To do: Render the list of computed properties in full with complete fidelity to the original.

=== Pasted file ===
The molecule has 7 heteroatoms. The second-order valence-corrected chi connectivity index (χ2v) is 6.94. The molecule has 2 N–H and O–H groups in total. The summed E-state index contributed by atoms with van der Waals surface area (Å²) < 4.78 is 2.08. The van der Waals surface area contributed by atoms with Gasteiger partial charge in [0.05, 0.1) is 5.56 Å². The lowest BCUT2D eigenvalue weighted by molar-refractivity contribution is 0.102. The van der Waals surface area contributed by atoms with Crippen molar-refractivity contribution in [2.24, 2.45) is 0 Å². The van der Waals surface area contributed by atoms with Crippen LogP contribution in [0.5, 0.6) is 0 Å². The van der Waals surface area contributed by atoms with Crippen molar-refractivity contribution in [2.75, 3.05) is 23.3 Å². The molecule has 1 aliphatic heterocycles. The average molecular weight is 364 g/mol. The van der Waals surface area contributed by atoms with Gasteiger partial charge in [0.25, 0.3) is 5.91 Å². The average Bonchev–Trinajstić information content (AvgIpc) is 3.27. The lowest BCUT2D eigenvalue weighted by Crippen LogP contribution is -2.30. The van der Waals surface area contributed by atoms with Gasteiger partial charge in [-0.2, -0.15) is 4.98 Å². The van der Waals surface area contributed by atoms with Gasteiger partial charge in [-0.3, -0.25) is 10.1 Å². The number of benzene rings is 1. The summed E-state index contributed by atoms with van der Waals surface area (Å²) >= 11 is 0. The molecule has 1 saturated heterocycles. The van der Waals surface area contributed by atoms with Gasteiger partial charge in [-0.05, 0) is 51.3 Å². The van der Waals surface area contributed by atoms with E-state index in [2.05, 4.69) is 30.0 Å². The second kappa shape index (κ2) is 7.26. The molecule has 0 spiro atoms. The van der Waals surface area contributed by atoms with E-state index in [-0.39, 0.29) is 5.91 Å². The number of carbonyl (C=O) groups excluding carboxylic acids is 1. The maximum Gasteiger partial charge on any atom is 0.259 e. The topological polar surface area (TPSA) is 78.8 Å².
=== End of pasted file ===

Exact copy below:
The molecule has 7 heteroatoms. The second-order valence-corrected chi connectivity index (χ2v) is 6.94. The molecule has 2 N–H and O–H groups in total. The summed E-state index contributed by atoms with van der Waals surface area (Å²) < 4.78 is 2.08. The van der Waals surface area contributed by atoms with Gasteiger partial charge in [0.05, 0.1) is 5.56 Å². The lowest BCUT2D eigenvalue weighted by molar-refractivity contribution is 0.102. The van der Waals surface area contributed by atoms with Crippen molar-refractivity contribution in [2.24, 2.45) is 0 Å². The van der Waals surface area contributed by atoms with Crippen LogP contribution in [0.5, 0.6) is 0 Å². The van der Waals surface area contributed by atoms with Crippen molar-refractivity contribution in [2.75, 3.05) is 23.3 Å². The molecule has 1 aliphatic heterocycles. The average molecular weight is 364 g/mol. The van der Waals surface area contributed by atoms with Gasteiger partial charge in [0.25, 0.3) is 5.91 Å². The average Bonchev–Trinajstić information content (AvgIpc) is 3.27. The lowest BCUT2D eigenvalue weighted by Crippen LogP contribution is -2.30. The van der Waals surface area contributed by atoms with Gasteiger partial charge in [-0.2, -0.15) is 4.98 Å². The van der Waals surface area contributed by atoms with Gasteiger partial charge in [-0.3, -0.25) is 10.1 Å². The number of benzene rings is 1. The summed E-state index contributed by atoms with van der Waals surface area (Å²) >= 11 is 0. The molecule has 1 saturated heterocycles. The van der Waals surface area contributed by atoms with Gasteiger partial charge in [-0.05, 0) is 51.3 Å². The van der Waals surface area contributed by atoms with E-state index in [2.05, 4.69) is 30.0 Å². The second kappa shape index (κ2) is 7.26. The molecule has 0 spiro atoms. The van der Waals surface area contributed by atoms with E-state index in [-0.39, 0.29) is 5.91 Å². The number of carbonyl (C=O) groups excluding carboxylic acids is 1. The maximum Gasteiger partial charge on any atom is 0.259 e. The topological polar surface area (TPSA) is 78.8 Å².